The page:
Areas of Expertise
Program and Impact Evaluation in Developing Countries
AIR is experienced evaluating complex programs in low- and middle-income countries. We design and conduct impact evaluations of programs and policies using experimental and quasi-experimental designs. We work with donors, governments, and foundations to ensure that our studies provide them with evidence-based findings that address their programmatic and policy needs. Our partners in these evaluations are typically in-country organizations and individuals.
The Child Friendly Schools (CFS) initiative in Nigeria was developed as a partnership between the Ministry of Education, UNICEF, and other national and international organizations in response to the dire state of education in Nigeria in the 1990’s.
UNICEF contracted with AIR in January 2008 to conduct a global evaluation of the Child Friendly Schools (CFS) initiative. The evaluation was expected to serve as a baseline assessment that would examine the effectiveness of UNICEF’s CFS programming efforts in the areas of inclusiveness, pedagogy, architecture and services, participation and governance, and systemic management. Thailand was selected as one of the six countries for the global evaluation.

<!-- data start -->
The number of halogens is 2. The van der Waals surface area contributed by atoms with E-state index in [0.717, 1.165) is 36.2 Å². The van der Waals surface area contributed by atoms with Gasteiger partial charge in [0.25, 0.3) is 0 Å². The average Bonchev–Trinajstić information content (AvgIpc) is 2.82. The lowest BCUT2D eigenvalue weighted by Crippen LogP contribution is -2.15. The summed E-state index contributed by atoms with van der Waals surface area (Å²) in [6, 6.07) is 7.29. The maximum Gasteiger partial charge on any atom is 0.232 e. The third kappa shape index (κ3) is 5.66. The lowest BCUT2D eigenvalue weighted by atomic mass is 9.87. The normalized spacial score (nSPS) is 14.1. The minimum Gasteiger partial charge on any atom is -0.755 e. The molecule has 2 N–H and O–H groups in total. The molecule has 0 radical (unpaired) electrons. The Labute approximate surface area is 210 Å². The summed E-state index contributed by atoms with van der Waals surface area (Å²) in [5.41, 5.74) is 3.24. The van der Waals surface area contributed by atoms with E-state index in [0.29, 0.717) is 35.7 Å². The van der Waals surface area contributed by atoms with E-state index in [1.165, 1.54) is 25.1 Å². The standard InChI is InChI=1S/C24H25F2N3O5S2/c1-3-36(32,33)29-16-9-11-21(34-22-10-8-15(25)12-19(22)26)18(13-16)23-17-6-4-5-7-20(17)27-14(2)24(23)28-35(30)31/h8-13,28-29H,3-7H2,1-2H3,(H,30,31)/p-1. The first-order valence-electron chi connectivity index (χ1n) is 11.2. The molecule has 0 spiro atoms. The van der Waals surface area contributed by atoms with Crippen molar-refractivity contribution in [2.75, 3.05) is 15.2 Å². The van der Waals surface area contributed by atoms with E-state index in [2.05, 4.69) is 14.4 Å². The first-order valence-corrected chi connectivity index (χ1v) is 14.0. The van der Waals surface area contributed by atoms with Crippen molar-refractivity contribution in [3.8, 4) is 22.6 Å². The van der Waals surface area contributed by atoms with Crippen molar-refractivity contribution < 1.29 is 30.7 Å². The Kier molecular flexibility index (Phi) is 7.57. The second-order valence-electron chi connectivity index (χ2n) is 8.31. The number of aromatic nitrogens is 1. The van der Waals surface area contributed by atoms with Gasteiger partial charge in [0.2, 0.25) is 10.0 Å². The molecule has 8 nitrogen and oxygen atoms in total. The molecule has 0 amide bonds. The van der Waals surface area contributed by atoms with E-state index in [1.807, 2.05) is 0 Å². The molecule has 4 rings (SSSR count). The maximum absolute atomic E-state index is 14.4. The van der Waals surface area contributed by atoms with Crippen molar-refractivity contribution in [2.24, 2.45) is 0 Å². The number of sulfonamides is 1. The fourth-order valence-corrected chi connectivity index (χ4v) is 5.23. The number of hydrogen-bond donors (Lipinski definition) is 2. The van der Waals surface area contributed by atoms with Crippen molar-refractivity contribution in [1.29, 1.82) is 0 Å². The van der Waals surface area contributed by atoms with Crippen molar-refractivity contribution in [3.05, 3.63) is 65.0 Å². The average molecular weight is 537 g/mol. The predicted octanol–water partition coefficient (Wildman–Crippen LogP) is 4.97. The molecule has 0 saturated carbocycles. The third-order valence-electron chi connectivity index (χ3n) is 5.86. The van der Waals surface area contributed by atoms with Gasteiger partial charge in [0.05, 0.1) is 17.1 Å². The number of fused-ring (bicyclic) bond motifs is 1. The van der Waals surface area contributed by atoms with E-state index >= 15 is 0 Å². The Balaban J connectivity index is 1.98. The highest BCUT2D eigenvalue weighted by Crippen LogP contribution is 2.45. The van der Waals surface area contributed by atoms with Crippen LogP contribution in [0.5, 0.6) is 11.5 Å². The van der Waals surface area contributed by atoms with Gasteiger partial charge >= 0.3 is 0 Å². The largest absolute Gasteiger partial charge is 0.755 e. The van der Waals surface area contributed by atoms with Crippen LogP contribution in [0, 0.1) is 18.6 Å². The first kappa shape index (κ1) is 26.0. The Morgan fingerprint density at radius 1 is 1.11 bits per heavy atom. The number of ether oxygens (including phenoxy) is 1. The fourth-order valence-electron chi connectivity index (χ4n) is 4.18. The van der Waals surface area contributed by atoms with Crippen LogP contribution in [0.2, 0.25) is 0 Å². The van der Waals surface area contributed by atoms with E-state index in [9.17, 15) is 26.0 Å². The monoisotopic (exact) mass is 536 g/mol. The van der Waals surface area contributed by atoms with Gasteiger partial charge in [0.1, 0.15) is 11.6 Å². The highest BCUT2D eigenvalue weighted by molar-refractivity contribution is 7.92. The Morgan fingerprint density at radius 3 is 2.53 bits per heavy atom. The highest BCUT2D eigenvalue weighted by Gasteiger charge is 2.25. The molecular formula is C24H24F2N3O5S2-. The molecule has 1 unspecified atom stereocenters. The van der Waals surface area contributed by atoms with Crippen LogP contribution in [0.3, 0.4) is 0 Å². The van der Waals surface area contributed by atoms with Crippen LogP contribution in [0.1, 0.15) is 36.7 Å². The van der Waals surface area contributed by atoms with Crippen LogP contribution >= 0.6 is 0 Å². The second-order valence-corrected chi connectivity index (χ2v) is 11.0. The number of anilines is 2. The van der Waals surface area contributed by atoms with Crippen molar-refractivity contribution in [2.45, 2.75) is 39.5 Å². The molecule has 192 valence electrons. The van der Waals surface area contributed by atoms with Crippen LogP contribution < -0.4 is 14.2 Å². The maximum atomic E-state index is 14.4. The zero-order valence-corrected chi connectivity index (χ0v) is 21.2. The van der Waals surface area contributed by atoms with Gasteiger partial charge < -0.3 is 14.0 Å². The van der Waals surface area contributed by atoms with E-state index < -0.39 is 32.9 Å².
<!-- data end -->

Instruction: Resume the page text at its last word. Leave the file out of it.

UNICEF has contracted with AIR to support the Ministry of Education in administering a social cash transfer program: program monitoring and evaluation (M&E) and the construction of a management information system (MIS). The M&E framework and MIS are providing for systematic, statistically valid, comparable, regular, comprehensive, and predictable data collection, including outputs, outcomes, and impacts related to SCTs in Zambia.
The Room to Read project is an evaluation of the Enhanced Girls’ Education Program in Sri Lanka, Cambodia, Vietnam, and Zambia. The impact evaluation includes a fidelity assessment and a targeting evaluation. The evaluation implementation is staggered across the four countries to adapt to each individual country program operational plans.
UNICEF’s Evaluation of Zimbabwe’s National Harmonized Social Cash Transfer Program (May 2012 – March 2014)
The evaluation of Zimbabwe’s National Harmonized Social Cash Transfer program (HSCT) is a two-year mixed methods quasi-experimental design with five components: an impact evaluation, an income multiplier study, a targeting study, process evaluation, and a costing study. The evaluation’s purpose is to learn if and how the program affects the lives of beneficiaries, exerting influences on poverty, health, education, nutrition, and child protection.